By Ira Dubinsky, Go-to-Market Strategy Director, Peak
Working in retail can be wrenching when things aren’t working, but equally rewarding and fulfilling when things are humming. Serving and delighting customers – connecting them to the things they need and want – is a source of pride for millions of front-line retail employees and the millions more who support their efforts behind the scenes.
But retailers are facing intense headwinds: the cost of products, manufacturing and transportation are all going up; suppliers are unable to meet delivery timelines; demand from customers is unpredictable; new channels such as e-commerce need to be managed; the imperative to reduce environmental impacts cannot be ignored; and all of this is made that much more difficult with outdated technology.
It would be foolish to suggest there is a silver bullet or panacea for these woes. But the context we are operating in does provide some clues for what to do next. We are on the precipice of a revolution not unlike the dawn of e-commerce in the mid-90s or the launch of the iPhone in 2007. Artificial intelligence in transforming the world around us. Every single decision a retailer makes can and will be informed by AI, resulting in unprecedented leaps in operational efficiency and improvements in customer experience.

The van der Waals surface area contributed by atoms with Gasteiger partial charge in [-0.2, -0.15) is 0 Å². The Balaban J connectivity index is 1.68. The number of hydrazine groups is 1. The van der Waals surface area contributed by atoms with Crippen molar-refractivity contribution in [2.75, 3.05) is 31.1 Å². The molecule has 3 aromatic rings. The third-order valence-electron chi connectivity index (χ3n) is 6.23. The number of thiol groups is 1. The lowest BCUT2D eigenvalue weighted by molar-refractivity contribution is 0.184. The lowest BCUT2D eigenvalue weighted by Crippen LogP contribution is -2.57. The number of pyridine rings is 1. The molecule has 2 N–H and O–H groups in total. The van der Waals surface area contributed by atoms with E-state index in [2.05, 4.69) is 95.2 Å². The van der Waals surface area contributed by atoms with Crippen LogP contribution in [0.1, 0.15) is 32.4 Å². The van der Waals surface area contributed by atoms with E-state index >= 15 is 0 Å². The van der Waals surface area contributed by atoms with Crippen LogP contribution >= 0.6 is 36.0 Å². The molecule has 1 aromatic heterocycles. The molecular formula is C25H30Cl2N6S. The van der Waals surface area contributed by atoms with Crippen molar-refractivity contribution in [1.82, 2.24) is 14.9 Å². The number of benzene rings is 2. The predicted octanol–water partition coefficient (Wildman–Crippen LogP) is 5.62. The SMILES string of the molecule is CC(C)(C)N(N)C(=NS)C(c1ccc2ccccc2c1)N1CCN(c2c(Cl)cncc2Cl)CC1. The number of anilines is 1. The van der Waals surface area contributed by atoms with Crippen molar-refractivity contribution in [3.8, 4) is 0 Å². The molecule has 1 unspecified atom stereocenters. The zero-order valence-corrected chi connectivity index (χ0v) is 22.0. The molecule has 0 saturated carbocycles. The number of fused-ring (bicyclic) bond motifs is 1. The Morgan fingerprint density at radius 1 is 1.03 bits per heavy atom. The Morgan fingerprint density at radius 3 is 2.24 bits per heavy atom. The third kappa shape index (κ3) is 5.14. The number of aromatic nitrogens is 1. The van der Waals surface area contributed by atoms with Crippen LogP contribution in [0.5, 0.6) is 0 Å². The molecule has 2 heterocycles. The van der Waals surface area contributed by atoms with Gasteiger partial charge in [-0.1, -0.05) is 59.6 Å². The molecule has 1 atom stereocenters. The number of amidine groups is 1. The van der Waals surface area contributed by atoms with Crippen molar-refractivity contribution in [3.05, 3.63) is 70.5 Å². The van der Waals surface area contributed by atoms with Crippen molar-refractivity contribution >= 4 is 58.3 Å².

Retailers would be wise to consider how they can use AI to build a competitive advantage. Those that don’t invest today risk the same fate as those that ignored the e-commerce trend: they’ll disappear into the retail history books. Broadly speaking, there are three main themes to adopting AI in retail.
1) Interconnected data as your crystal ball
If only it were possible to know exactly what consumers will want in the future, down to the detail of how many, what colour, in what stores, and at what price they’d be willing to pay. The next best thing to a crystal ball is using data to manage uncertainty.
Retail businesses have always been fuelled by data going back to the early days of open-and-paperer recordkeeping. The modern AI-enabled retailer must bring together data from different sources to create a single version of the truth and enable data-driven decision-making. Supply chain, demand, pricing, and customer data can all be combined in a way that allows business applications and end-users to access data and insights as needed.
Bringing together data allows a retailer to create a single demand forecast that becomes the beating heart of the business. With consensus on what customers are most likely to buy, when, and how, retail teams can plan their buying, merchandising, allocation, pricing, and promotions more effectively. Moreover, a unified demand forecast allows teams to re-imagine or re-invent their plans in response to the market. For example, with a more accurate and connected demand forecast, the planning team for a major global sportswear retailer can allocate individual SKUs to exactly the right stores on a daily basis, resulting in higher levels of sell-through and increased profits.
2) Probabilistic decision-making